Harvesting Cranberries: From the Archive

Cranberries being unloaded.

Ever wonder where your OceanSpray cranberry juice comes from? This is a good time of year to find out. Cold weather ripens the cranberries, to make nice dark fruit. Commercial buyers pay a bonus for dark colored fruit. But for cranberry farmers in southeastern Massachusetts, there is a fine balance between cold weather and frost. So the Cape Cod Growers Association issues a frost report.

Cranberries growing in low lying bogs have to be harvested before the first frost comes. Back in October 2000, we visited the Gilmore Cranberry Company bog in South Carver, just after it had been flooded and picked. Susan Gilmore was our guide bogside, while her husband Ben Gilmore worked along with two day laborers from New Bedford.

Cranberry harvest in Lakeville, Massachusetts. Photo by Maggie Holtzberg.

The berries had been swept to one side of the bog by the wind and then carrolled with “booms.” A tow line with floatation was hooked to the end of the boom; pulling it “corralled” the berries. A hose sucked the berries up along with some water into the truck. The berries were “detrashed” — washed and separated from the chaff and trash. The latter is used for mulch. The clean berries were then loaded into a truck.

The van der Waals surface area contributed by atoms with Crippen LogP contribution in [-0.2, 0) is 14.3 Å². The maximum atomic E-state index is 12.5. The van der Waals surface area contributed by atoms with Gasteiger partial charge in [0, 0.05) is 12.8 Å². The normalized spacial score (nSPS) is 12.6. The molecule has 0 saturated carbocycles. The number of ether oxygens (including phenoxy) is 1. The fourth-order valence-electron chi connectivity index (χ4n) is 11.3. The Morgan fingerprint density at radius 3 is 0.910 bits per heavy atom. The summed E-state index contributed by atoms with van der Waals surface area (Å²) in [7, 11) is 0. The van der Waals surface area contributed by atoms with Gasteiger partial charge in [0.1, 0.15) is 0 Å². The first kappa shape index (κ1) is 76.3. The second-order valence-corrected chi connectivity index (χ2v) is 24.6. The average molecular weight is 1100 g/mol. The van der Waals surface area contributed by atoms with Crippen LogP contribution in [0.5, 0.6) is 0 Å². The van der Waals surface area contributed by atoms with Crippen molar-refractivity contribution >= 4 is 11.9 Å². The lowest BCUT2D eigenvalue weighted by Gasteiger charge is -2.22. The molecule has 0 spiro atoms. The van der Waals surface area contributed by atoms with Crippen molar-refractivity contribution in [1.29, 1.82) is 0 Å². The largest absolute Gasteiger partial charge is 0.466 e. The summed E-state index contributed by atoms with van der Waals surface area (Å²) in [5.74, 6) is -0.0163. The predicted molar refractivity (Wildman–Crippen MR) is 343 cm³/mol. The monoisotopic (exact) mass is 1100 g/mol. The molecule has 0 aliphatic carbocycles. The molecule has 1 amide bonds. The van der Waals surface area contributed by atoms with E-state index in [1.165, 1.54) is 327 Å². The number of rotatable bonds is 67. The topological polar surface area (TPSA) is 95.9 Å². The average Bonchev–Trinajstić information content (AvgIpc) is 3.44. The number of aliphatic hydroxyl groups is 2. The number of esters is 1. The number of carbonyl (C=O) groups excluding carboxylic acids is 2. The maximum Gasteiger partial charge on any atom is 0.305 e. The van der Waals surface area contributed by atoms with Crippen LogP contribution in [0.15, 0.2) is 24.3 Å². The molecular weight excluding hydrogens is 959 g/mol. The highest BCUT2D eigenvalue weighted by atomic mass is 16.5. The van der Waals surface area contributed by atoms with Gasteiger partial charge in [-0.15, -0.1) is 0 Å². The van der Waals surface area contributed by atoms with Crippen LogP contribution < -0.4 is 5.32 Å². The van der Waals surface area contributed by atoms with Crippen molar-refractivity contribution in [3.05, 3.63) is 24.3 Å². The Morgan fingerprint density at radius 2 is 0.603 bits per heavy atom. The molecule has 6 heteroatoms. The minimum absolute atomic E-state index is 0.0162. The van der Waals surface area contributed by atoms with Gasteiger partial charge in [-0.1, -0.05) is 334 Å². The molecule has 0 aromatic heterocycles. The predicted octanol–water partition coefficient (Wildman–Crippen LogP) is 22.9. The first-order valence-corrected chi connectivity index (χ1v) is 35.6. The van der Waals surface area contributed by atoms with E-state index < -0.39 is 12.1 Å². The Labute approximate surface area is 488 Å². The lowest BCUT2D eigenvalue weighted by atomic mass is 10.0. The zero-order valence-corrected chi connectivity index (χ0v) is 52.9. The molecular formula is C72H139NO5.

Ben Carver walking in bog during wet harvest. Photo by Maggie Holtzberg.

Ben Gilmore has donned his waders to help corral the remaining berries. Once the truck was loaded with berries, Ben drove it to the Oceanspray receiving station a few miles away. A few trucks were in line ahead of us. We got permission from an employee in the control house to observe — this is a restricted area. Once on a lift, the truck tilts up to a 90 degree angle, forcing the berries against the back of the truck. A small opening allows the berries spill out — it sounds like a giant rain stike. Once dumped, the load passes by a blower to remove leaves, then is fed onto a conveyor belt into another bin for a final wash to remove the bad fruit and leaves.

Cranberries being unloaded at Oceanspray receiving station. Photo by Maggie Holtzberg.

And so goes a “wet” harvest of cranberries. The majority of cranberries are harvested this way and will be used for processed food — the juices and sauces. A dry harvest is used for the fresh fruit market and is much more labor intensive. That market is from November to December; the berries don’t keep.

Listen to WBUR’s Robin Young talk with Maggie about her visit to the bog.

Photos by Maggie Holtzberg.

Have a comment? Send me an email: maggie.holtzberg@state.ma.us

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